The Glenn Miller Story, starring singer Tommy Steele
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Considered Britain’s first popstar, the star has been in the industry of show business since the 1950s. By the 1960s Steele was an all-round entertainer having appeared in West End theatre productions and multiple musical films. Celebrating 65 years in the industry last year, Steel authorised a biography called A Life in the Spotlight, which looked back on his hugely successful career from the health conditions he battled in childhood all the way to receiving his vaccination against COVID-19.
Born in Bermondsey in London back in 1936, Steele always dreamed of being a star. But unfortunately for him, most of his childhood was plagued by illness.
Before reaching the age of 11, the star was ill for a whopping four years, consistently in and out of hospital, firstly after an attack of porphyria – the neuropathic illness which affects the stomach and drove King George III mad – followed by spinal meningitis and pneumonia.
It was just after the First World War that Steele first fell ill, the disorder leaving him hospitalised in a sanatorium for nine months.
Speaking about his health ordeal back in 2015, Steele recalled: “The war had been over three or four years, and I was trapped in a hospital bed.
“It was only when these red spots exploded on my ankles the docs realised I had the King’s Disease. When I learned of the madness I panicked – and so did my mum.”
The Mayo Clinic explains that porphyria refers to a group of disorders that result from a buildup of natural chemicals that produce the enzyme porphyrins. This is essential for the function of haemoglobin — a protein in your red blood cells that links to porphyrin, binds iron, and carries oxygen to your organs and tissues.
There are two general categories of porphyria: acute – which mainly affects the nervous system, and cutaneous – which mainly affects the skin. Some types of porphyria have both nervous system symptoms and skin symptoms.
With Steele’s explanation of his symptoms, it is likely that he suffered from cutaneous porphyrias, which causes a variety of skin symptoms as a result of sensitivity to sunlight, whereas King George III most likely suffered from acute porphyria as this causes confusion, hallucinations, paranoid and disorientation.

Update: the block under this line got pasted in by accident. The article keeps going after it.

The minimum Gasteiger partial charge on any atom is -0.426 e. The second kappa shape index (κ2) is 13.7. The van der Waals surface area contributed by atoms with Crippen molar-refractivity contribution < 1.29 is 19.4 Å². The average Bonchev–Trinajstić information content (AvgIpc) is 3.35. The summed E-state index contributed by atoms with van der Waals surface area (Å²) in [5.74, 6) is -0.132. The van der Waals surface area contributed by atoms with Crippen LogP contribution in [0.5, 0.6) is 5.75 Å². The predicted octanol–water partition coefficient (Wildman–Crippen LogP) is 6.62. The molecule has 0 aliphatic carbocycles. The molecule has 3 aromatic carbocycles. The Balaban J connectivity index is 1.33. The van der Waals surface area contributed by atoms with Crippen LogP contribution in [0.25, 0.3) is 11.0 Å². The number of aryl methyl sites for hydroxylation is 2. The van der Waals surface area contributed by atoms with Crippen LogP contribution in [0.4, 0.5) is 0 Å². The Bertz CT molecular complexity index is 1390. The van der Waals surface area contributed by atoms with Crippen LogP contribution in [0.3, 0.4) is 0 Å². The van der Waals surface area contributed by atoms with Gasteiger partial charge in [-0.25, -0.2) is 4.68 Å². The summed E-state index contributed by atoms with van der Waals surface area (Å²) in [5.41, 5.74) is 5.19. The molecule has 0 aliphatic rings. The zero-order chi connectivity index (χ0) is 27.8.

As well as blisters exposed on the skin that can burst, other possible symptoms of cutaneous porphyrias includes:
- Sensitivity to the sun and sometimes artificial light, causing burning pain
- Sudden painful skin redness (erythema) and swelling (edema)
- Fragile thin skin with changes in skin colour (pigment)
- Excessive hair growth in affected areas
- Red or brown urine.
Nowadays the condition is rare, with fewer than 200,000 people affected by the condition, but certain environmental factors may still trigger the development of symptoms. When exposed to the trigger, porphyrins start to build up, causing unpleasant symptoms.
Examples of common triggers include the following:
- Exposure to sunlight
- Certain medications, including hormone drugs
- Recreational drugs
- Dieting or fasting
- Physical stress, such as infections or other illnesses
- Emotional stress
- Alcohol use
- Menstrual hormones ― acute porphyria attacks are rare before puberty and after menopause in women.
After being successfully treated for porphyria, Steele’s health battles were far from over as he was then subjected to “another four months” in hospital with pneumonia and spinal meningitis.
Pneumonia is a potentially life-threatening infection that inflames the air sacs in one or both lungs. These air sacs fill with fluid or pus and cause a cough with phlegm, fever, chills and difficulty breathing.
Meningitis is another dangerous infection that infects the protective membranes that surround the brain and spinal cord. Although it can affect anyone, babies, young children and teenagers are most at risk of the condition.
The NHS warns that symptoms of meningitis develop suddenly and can include:
- A high temperature (fever)
- Being sick
- A headache
- A rash that does not fade when a glass is rolled over it (but a rash will not always develop)
- A stiff neck
- A dislike of bright lights
- Drowsiness or unresponsiveness
- Seizures (fits).
Both of the above conditions can be spread through bacteria or a virus, meaning that sneezing, coughing, kissing and the spreading of germs can put you at risk.
“In all, I spent about four years in hospital and I’ve never been ill since,” Steele added, looking back on his childhood.
“Although you have to be mad to go into showbiz.”
Whilst in hospital, Steele revealed that he read avidly: “First comics, then the Hornblower books, Dickens and all the classics,” he added, before going on to say that his enforced confinement as a child “gave [him] his life”.
Now at the age of 85, Steele has seen another type of deadly virus affect the entire world after the COVID-19 pandemic first began in 2020. Back in February 2021, Steele received his vaccination at Lord’s Cricket Ground, which he called a “good day for all”.
In a statement Steele said: “I was invited along to have my Covid vaccination at Lord’s Cricket Ground. When we were all standing in a queue waiting to go in, it reminded me of what it was like during the war for all of us. But this took only minutes and the NHS staff and volunteers were all simply wonderful!
“Of course, in true British humour, as I left the ground a smiling gate keeper said goodbye with the immortal words… ‘You know we play cricket here too!’ A good day for all.”
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